Samsung has officially launched Music Hub, the company’s all-in-one assault on streaming services like Spotify and music stores like iTunes. Launching initially in the UK, France and Germany, Samsung’s catalog includes 19 million tracks for users to access under both free and paid subscription plans.
Users of the free service will be able to access the store and listen to 30-second previews of songs before deciding whether to make a purchase — considerably less than iTunes’s 90 seconds. Any purchased song from Music Hub is automatically stored in the cloud for easy playback across up to five different devices.
Those who prefer unlimited streaming of the entire catalog can opt for a £9.99 or €9.99 per month Music Hub Premium subscription, which also allows songs to be stored locally for offline listening. Additionally, there’s a recommendation engine for music discovery and a Scan & Match Cloud Locker feature, which scans your library and uploads your music to the cloud — similar to Apple’s iTunes Match service.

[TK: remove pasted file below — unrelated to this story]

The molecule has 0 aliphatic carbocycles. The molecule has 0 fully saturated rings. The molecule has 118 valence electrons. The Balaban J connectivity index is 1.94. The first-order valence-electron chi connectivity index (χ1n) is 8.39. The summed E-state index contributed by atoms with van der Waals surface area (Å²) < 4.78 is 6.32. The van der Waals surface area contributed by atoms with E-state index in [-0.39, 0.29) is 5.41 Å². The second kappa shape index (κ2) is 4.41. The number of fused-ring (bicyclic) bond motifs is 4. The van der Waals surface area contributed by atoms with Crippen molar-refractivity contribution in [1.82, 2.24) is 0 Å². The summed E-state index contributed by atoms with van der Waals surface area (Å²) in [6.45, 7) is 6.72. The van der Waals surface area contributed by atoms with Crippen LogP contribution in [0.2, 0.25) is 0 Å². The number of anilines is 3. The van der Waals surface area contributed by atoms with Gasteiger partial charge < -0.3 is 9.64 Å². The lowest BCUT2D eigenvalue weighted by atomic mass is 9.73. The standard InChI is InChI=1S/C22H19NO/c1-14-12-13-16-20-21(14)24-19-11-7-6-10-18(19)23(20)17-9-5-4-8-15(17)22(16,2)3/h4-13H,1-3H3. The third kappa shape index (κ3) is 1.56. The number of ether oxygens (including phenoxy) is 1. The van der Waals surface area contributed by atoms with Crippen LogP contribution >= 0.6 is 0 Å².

Each premium account will include 100GB of space and only songs that aren’t available on the Music Hub catalog count toward that limit. It’s unclear if this will eventually be used to store other media files.
Samsung will debut Music Hub on the Galaxy S III, but plans to preload it onto all new phones and tablets moving forward.The service will also be accessible through a browser-based interface.